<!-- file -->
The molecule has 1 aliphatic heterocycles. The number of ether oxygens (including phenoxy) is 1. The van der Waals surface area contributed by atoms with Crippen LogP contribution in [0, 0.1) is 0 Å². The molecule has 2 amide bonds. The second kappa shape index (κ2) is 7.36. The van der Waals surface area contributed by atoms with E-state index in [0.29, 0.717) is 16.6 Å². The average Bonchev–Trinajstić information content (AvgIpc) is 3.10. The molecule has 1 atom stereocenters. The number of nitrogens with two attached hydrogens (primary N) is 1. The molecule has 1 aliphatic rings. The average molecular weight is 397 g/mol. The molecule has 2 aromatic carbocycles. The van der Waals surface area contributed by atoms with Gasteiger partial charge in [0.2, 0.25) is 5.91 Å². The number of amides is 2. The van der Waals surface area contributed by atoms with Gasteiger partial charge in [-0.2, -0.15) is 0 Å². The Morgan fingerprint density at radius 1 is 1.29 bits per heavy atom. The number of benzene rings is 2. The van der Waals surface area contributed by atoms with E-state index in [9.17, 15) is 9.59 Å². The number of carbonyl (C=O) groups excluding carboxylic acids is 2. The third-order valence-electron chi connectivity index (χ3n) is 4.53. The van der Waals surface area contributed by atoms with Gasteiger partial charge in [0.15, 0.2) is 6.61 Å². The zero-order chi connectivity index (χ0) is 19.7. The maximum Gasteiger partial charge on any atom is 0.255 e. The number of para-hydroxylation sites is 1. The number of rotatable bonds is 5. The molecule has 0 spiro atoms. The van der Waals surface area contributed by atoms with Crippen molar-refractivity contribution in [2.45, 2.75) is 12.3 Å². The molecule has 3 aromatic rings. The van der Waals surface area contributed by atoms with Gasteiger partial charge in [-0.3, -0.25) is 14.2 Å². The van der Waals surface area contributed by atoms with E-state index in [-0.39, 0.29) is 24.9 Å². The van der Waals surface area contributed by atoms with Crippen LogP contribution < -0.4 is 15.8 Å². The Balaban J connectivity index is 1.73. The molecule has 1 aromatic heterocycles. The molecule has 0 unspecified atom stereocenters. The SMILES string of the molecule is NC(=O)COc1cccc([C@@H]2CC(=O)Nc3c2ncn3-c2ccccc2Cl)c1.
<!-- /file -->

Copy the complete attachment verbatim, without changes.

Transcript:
The molecule has 1 aliphatic heterocycles. The number of ether oxygens (including phenoxy) is 1. The van der Waals surface area contributed by atoms with Crippen LogP contribution in [0, 0.1) is 0 Å². The molecule has 2 amide bonds. The second kappa shape index (κ2) is 7.36. The van der Waals surface area contributed by atoms with E-state index in [0.29, 0.717) is 16.6 Å². The average Bonchev–Trinajstić information content (AvgIpc) is 3.10. The molecule has 1 atom stereocenters. The number of nitrogens with two attached hydrogens (primary N) is 1. The molecule has 1 aliphatic rings. The average molecular weight is 397 g/mol. The molecule has 2 aromatic carbocycles. The van der Waals surface area contributed by atoms with Gasteiger partial charge in [0.2, 0.25) is 5.91 Å². The number of amides is 2. The van der Waals surface area contributed by atoms with Gasteiger partial charge in [-0.2, -0.15) is 0 Å². The Morgan fingerprint density at radius 1 is 1.29 bits per heavy atom. The number of benzene rings is 2. The van der Waals surface area contributed by atoms with E-state index in [9.17, 15) is 9.59 Å². The number of carbonyl (C=O) groups excluding carboxylic acids is 2. The third-order valence-electron chi connectivity index (χ3n) is 4.53. The van der Waals surface area contributed by atoms with Gasteiger partial charge in [0.15, 0.2) is 6.61 Å². The zero-order chi connectivity index (χ0) is 19.7. The maximum Gasteiger partial charge on any atom is 0.255 e. The number of para-hydroxylation sites is 1. The number of rotatable bonds is 5. The molecule has 0 spiro atoms. The van der Waals surface area contributed by atoms with Crippen molar-refractivity contribution in [2.45, 2.75) is 12.3 Å². The molecule has 3 aromatic rings. The van der Waals surface area contributed by atoms with Gasteiger partial charge in [-0.3, -0.25) is 14.2 Å². The van der Waals surface area contributed by atoms with E-state index in [-0.39, 0.29) is 24.9 Å². The van der Waals surface area contributed by atoms with Crippen LogP contribution < -0.4 is 15.8 Å². The Balaban J connectivity index is 1.73. The molecule has 1 aromatic heterocycles. The molecule has 0 unspecified atom stereocenters. The SMILES string of the molecule is NC(=O)COc1cccc([C@@H]2CC(=O)Nc3c2ncn3-c2ccccc2Cl)c1.